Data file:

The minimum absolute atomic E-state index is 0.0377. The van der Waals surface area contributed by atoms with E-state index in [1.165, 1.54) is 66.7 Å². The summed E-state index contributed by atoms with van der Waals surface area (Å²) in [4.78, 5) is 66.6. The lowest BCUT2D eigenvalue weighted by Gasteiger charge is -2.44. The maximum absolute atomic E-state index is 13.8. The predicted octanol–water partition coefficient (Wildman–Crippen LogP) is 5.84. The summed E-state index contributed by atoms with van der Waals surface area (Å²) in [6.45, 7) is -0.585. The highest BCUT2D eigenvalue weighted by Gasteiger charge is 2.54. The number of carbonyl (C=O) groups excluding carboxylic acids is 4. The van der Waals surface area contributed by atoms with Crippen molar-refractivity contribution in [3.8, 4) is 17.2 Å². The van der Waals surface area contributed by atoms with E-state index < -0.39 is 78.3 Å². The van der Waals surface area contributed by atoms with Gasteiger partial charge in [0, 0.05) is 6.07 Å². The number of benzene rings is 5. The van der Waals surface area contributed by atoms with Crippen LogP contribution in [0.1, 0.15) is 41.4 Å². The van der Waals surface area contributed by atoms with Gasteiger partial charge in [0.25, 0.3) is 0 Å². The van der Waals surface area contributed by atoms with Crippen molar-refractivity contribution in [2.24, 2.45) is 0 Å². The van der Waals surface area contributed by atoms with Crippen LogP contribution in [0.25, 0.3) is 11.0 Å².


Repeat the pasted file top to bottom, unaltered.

The minimum absolute atomic E-state index is 0.0377. The van der Waals surface area contributed by atoms with E-state index in [1.165, 1.54) is 66.7 Å². The summed E-state index contributed by atoms with van der Waals surface area (Å²) in [4.78, 5) is 66.6. The lowest BCUT2D eigenvalue weighted by Gasteiger charge is -2.44. The maximum absolute atomic E-state index is 13.8. The predicted octanol–water partition coefficient (Wildman–Crippen LogP) is 5.84. The summed E-state index contributed by atoms with van der Waals surface area (Å²) in [6.45, 7) is -0.585. The highest BCUT2D eigenvalue weighted by Gasteiger charge is 2.54. The number of carbonyl (C=O) groups excluding carboxylic acids is 4. The van der Waals surface area contributed by atoms with Crippen molar-refractivity contribution in [3.8, 4) is 17.2 Å². The van der Waals surface area contributed by atoms with E-state index < -0.39 is 78.3 Å². The van der Waals surface area contributed by atoms with Gasteiger partial charge in [0, 0.05) is 6.07 Å². The number of benzene rings is 5. The van der Waals surface area contributed by atoms with Crippen LogP contribution in [0.1, 0.15) is 41.4 Å². The van der Waals surface area contributed by atoms with Gasteiger partial charge in [0.25, 0.3) is 0 Å². The van der Waals surface area contributed by atoms with Crippen molar-refractivity contribution in [2.24, 2.45) is 0 Å². The van der Waals surface area contributed by atoms with Crippen LogP contribution in [0.25, 0.3) is 11.0 Å².